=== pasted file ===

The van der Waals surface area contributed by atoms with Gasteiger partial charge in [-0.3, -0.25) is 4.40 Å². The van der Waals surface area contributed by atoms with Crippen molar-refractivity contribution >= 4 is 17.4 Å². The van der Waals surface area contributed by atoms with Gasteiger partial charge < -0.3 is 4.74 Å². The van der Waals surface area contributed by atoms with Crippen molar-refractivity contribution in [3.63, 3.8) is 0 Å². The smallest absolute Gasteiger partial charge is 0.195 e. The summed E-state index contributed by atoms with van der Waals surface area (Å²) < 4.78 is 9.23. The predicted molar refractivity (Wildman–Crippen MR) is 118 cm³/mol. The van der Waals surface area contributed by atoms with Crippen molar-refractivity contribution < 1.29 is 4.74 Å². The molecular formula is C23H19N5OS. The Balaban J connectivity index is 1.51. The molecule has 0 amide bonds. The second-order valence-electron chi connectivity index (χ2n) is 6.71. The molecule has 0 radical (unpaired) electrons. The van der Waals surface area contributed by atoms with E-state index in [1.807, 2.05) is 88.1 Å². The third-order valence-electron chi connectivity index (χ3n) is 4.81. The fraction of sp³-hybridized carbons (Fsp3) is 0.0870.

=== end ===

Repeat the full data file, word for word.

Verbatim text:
The van der Waals surface area contributed by atoms with Gasteiger partial charge in [-0.3, -0.25) is 4.40 Å². The van der Waals surface area contributed by atoms with Crippen molar-refractivity contribution >= 4 is 17.4 Å². The van der Waals surface area contributed by atoms with Gasteiger partial charge < -0.3 is 4.74 Å². The van der Waals surface area contributed by atoms with Crippen molar-refractivity contribution in [3.63, 3.8) is 0 Å². The smallest absolute Gasteiger partial charge is 0.195 e. The summed E-state index contributed by atoms with van der Waals surface area (Å²) < 4.78 is 9.23. The predicted molar refractivity (Wildman–Crippen MR) is 118 cm³/mol. The van der Waals surface area contributed by atoms with Crippen molar-refractivity contribution < 1.29 is 4.74 Å². The molecular formula is C23H19N5OS. The Balaban J connectivity index is 1.51. The molecule has 0 amide bonds. The second-order valence-electron chi connectivity index (χ2n) is 6.71. The molecule has 0 radical (unpaired) electrons. The van der Waals surface area contributed by atoms with E-state index in [1.807, 2.05) is 88.1 Å². The third-order valence-electron chi connectivity index (χ3n) is 4.81. The fraction of sp³-hybridized carbons (Fsp3) is 0.0870.